Southern bands might have been happy to put up with the inconveni-ence. As recently as the 1930s there was not a piper to be found in cities like Richmond or Atlanta, nor thirty years later in Wilmington, New Or-leans, or Oklahoma City. Even in 1969 a fledgling pipe-major in North Carolina lamented, “A lot of bands are being formed, and the tragedy of it is that they do not have any help,” no one with any “old country pipe band experience to speak of.” By 1979, although almost all southern bands regularly competed at games in the region — unlike the one band in four elsewhere that was simply a “parade band” — none had achieved much distinction beyond the South. The most rigorously competitive games were all elsewhere: Alma, Michigan, a two-day affair attracting the best Ontario pipers; Delco (Philadelphia) and Ligonier (Pittsburgh); Santa Rosa (San Francisco) and Coeur d’Alene (or Spokane). Southern games tended to use pipe bands as accompaniment to the other activities; even Grandfather Mountain, the largest gathering of all and the oldest (1956) in the South, offered only solo piping competition. Ethnic fervor came more readily to “Scotland the South” than did the ethnic music.

For all the Gaelic resonance of the piob mhor, piping was steadily moving away from the ethnic group. The twenty-three hundred pipers and twelve hundred drummers who belonged to the 180 bands of 1979 (which were also training some twelve hundred pupils) were far less uniformly Scottish than their tartans suggested. Although 7 percent of the bandsmen still were Scottish-born and another 16 percent had Scottish parents, while 46 percent could at least claim distant Scottish roots, nearly one-third had no family ties whatever to Scotland. The First World War had inspired immigrant Scots to organize pipe bands; during the Second, hun-dreds of thousands of Americans, stationed in Britain for a year or two, heard good piping for the first time. Within a few years the non-Scottish bagpiper, “a thing unheard of in the ‘old’ band,” as it was noted in 1963 at Yonkers — where German, Slavic, Armenian, and Jewish names now appeared among the Kilties — had become a regular element (36 percent) of pipe bands in the North and West. In the South, although the bands were newer, only 23 percent of their members had no Scottish ancestry; a mere 10 percent, if Florida and Texas are omitted. In short, southern pipers had the most “Scottish blood,” but others, who might not be Scottish at all, generally had the best-trained birl fingers.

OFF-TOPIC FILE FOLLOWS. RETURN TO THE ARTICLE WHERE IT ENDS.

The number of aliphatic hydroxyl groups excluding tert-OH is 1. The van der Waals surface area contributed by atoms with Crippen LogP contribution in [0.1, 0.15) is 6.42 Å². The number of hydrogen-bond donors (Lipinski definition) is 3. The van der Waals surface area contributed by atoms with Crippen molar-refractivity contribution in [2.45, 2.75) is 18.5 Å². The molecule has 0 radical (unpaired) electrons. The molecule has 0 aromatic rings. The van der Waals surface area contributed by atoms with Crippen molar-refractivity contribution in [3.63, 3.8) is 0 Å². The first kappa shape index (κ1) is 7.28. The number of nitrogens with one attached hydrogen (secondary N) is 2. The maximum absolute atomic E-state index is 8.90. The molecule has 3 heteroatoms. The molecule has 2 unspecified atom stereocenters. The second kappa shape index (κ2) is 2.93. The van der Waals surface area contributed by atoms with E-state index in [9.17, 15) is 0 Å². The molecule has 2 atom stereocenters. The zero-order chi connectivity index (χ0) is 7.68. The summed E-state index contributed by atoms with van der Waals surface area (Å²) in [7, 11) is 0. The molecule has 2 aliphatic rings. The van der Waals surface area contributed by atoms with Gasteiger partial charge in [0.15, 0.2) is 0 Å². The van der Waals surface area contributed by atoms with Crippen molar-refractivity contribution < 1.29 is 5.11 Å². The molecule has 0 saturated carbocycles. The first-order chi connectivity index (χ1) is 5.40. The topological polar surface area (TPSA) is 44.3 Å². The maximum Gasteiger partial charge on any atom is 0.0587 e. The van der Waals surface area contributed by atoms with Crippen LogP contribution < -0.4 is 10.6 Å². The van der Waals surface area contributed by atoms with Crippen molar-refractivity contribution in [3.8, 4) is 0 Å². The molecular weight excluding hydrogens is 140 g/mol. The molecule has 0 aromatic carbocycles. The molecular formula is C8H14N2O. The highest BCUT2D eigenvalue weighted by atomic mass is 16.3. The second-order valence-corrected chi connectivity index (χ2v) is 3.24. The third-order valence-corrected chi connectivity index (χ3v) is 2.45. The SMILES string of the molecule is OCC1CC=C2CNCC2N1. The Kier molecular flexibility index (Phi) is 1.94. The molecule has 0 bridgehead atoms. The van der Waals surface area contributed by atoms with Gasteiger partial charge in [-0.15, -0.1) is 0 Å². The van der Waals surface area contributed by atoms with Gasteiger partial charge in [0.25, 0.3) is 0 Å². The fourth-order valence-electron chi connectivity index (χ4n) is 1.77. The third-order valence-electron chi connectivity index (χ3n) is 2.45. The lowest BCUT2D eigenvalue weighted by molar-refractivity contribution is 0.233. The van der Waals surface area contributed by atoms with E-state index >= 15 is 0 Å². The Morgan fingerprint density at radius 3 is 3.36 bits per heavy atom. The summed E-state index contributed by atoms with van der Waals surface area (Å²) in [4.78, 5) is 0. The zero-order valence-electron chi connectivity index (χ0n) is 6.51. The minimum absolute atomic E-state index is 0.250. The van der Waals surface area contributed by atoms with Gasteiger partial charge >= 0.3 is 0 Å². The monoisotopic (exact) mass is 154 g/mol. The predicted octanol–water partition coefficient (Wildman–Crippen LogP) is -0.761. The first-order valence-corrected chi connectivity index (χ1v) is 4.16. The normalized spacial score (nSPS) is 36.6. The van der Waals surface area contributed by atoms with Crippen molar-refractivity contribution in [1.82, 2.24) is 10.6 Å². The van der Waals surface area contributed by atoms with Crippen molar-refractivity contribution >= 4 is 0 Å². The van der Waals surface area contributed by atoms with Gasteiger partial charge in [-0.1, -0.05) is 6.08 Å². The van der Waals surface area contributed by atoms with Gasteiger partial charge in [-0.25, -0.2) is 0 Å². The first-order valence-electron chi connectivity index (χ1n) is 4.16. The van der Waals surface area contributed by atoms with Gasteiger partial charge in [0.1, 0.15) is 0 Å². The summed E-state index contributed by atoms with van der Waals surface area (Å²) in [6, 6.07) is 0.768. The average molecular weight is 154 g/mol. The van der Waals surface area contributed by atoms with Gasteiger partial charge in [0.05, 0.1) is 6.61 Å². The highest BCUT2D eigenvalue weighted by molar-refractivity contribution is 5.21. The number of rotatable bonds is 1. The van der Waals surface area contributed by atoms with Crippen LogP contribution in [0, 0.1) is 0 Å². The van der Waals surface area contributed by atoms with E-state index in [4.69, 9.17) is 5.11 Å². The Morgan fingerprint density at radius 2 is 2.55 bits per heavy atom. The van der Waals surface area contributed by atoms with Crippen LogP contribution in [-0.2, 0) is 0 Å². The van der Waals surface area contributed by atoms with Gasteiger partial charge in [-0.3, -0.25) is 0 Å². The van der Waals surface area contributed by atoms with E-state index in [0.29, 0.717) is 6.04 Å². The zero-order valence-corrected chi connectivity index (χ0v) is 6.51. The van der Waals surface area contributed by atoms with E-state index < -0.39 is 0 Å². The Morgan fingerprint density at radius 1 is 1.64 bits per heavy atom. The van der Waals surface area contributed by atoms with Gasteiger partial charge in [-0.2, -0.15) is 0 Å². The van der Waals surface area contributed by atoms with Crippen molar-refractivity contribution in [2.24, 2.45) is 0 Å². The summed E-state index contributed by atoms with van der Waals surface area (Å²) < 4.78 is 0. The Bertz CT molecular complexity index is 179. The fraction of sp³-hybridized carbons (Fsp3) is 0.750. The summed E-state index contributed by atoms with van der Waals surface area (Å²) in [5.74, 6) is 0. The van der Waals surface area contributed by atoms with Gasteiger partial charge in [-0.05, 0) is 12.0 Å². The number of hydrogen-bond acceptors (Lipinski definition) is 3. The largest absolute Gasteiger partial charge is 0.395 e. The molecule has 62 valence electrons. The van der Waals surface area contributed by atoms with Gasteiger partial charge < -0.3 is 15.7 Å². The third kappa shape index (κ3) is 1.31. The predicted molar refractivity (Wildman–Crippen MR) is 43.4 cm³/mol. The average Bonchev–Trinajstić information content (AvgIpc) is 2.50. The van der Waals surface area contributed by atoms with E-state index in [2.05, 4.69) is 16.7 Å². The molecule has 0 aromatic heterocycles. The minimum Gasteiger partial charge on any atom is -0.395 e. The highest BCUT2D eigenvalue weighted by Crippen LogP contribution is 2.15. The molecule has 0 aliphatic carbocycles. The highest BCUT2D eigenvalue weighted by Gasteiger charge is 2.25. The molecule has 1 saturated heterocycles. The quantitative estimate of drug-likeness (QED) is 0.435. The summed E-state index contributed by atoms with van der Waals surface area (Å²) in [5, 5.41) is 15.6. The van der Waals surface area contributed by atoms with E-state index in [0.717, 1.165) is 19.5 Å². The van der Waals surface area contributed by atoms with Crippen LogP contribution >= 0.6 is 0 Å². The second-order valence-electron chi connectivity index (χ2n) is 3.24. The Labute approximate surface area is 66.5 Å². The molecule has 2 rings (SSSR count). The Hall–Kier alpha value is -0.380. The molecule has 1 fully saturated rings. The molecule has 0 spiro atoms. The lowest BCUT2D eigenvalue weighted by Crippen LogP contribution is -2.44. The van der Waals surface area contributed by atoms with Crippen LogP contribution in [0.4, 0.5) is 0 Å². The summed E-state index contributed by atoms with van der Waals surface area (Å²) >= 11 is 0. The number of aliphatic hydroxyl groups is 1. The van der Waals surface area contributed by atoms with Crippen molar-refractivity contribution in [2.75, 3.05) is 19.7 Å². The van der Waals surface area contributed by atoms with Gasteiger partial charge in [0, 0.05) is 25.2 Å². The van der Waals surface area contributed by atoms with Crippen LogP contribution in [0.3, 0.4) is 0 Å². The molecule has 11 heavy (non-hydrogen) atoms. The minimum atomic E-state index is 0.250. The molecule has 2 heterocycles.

The pipers’ growing detachment from the ethnic group proper was reflected, in a sense, in the 15 percent of band members in 1979 who were women, something unprecedented in pipe band tradition. In Scotland enough prejudice remained against women’s playing a “man’s instru-ment” and wearing a man’s kilt to confine most female players to “ladies’ bands” and, until passage of the Sex Discrimination Act in 1975, to bar even the best of them from certain major solo competitions. Fewer than a fifth of the Scottish-American bands, however, were all-male, and the only girls’ pipe bands were at a few high schools and non-ethnic.

The non-Scots who have taken up Scottish arts have nevertheless had to cultivate much closer ties to contemporary Scotland than many Scottish immigrants maintain. The pipers of the 1970s were working to strictly old-country standards, and to good effect. As recently as the 1950s, a distinguished immigrant piper has recalled, “the very idea of comparing the North American piper with the Scottish pipers would have been laughed at.”